Wednesday, May 30, 2012

New Heroes Needed Now

The Sophos, or Wise Man, as the new type of hero was first called, was a person of intellect above his fellows, who applied his mind freely to the facts of the world around him, not without the guidance of others, but without subservience to tradition or authority, and anxious to use his knowledge for the common good.

F. S. Marvin, The Living Past - A Sketch of Western Progress, Fifth Edition, Oxford At The Clarendon Press, 1931, Chapter 4, The Greeks, pg. 57-58

Posted by John Venlet on 05/30 at 03:44 PM
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Hand Me That Safe Operating Envelope (SOE), Would Ya

Wired’s Danger Room has some halfway decent pictures of the U.S. Navy’s newest attack submarine, of the Virginia class, the USS Mississippi, along with an article, written by Spencer Ackerman, who tagged along for a ride on the Mississippi as it transited down to Pascagoula for commissioning.

Ackerman’s article, as with most articles dealing with government systems or weapons platforms, is just detailed enough to be interesting, and just vague enough to not spill any supposed secrets in regards to the Mississippi.

I did note one rather glaring inaccuracy in Ackerman’s piece, as follows.

The faster the captain wants to go, the deeper he dives.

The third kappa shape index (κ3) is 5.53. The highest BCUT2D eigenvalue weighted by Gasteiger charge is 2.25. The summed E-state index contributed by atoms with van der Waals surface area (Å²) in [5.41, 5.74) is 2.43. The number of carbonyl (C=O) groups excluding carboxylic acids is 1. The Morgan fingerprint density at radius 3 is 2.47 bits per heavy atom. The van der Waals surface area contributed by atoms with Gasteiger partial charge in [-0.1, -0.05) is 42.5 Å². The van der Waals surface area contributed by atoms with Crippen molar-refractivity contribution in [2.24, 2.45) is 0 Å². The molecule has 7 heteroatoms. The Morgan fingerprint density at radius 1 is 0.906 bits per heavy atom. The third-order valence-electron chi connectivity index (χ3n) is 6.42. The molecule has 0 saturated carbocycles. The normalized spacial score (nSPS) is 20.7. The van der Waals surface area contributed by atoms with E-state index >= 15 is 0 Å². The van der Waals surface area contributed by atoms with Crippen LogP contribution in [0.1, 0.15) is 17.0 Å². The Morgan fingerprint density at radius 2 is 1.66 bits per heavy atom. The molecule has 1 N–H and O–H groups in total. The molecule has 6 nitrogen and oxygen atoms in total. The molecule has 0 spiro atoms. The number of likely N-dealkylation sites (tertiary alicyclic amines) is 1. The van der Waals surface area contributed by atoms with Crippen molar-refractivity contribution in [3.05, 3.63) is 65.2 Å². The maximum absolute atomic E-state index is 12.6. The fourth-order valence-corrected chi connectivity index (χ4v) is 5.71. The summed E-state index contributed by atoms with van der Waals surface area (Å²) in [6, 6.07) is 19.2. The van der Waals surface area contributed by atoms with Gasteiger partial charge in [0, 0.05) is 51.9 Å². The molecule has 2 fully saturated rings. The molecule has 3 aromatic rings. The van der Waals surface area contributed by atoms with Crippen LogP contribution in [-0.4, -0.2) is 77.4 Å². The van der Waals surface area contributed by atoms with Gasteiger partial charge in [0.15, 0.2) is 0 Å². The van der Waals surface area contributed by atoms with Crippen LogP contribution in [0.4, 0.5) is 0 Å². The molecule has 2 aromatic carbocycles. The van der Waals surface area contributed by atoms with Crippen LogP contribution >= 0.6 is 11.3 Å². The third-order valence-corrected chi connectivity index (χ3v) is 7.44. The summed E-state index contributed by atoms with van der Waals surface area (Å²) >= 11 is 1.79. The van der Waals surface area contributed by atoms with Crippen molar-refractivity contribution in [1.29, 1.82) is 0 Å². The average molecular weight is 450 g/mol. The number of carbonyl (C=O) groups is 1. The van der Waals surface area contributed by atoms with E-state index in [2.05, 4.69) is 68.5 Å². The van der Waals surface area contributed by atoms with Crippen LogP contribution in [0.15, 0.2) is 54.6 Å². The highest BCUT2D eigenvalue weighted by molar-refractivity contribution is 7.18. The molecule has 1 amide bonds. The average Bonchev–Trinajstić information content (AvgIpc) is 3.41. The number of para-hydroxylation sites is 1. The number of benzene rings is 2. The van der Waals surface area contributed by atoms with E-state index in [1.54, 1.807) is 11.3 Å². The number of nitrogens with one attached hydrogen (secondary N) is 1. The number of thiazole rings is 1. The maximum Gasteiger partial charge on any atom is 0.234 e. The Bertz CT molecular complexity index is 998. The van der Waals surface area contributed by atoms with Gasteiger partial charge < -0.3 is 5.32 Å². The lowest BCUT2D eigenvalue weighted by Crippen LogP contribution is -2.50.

While that statement does have some truth to it, it is not accurate.  Submarines must operate, when submerged, in what is known as the safe operating envelope (SOE).  The SOE for a submarine is calculated based on speed, depth, and it’s ability to recover from a control plane casualty.  If the Mississippi, or any submarine, attempted to run at Full or Flank speed at depths outside the established SOE, and suffered a control plane casualty, well, those onboard, as we used to say when I was on the USS Los Angeles (SSN688), may as well bend over and kiss their asses goodbye.

Exclusive Pictures: Inside the Navy’s Newest Spy Sub

Additional photos here.

Linked via Fred Lapides.

Posted by John Venlet on 05/30 at 11:22 AM
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A Common Wood Burning Intransigence

Sam Harris evidently must be having problems rallying folks to his atheist banner, and because of this is reaching out to non-believing environmental greenies, possibly to augment the atheist ranks.  Harris’ outreach program attempts to compare, via shaming, the more secular amongest us to religious folks’ alleged delusional belief in God by vilifying burning wood in fireplaces and campfires.

It seems to me that many nonbelievers have forgotten—or never knew—what it is like to suffer an unhappy collision with scientific rationality. We are open to good evidence and sound argument as a matter of principle, and are generally willing to follow wherever they may lead. Certain of us have made careers out of bemoaning the failure of religious people to adopt this same attitude.

However, I recently stumbled upon an example of secular intransigence that may give readers a sense of how religious people feel when their beliefs are criticized. It’s not a perfect analogy, as you will see, but the rigorous research I’ve conducted at dinner parties suggests that it is worth thinking about. We can call the phenomenon “the fireplace delusion.”

That’s some novel dinner party “rigorous research,” Sam.

In actuality, what Harris seems to desire, is an outlawing of burning wood, utilizing, naturally, the force of the state.  Good luck with that delusion, Sam, and enjoy the picture of my very believing Mum at the campfire.


The Fireplace Delusion.

Linked via Billy Beck.

Posted by John Venlet on 05/30 at 09:07 AM
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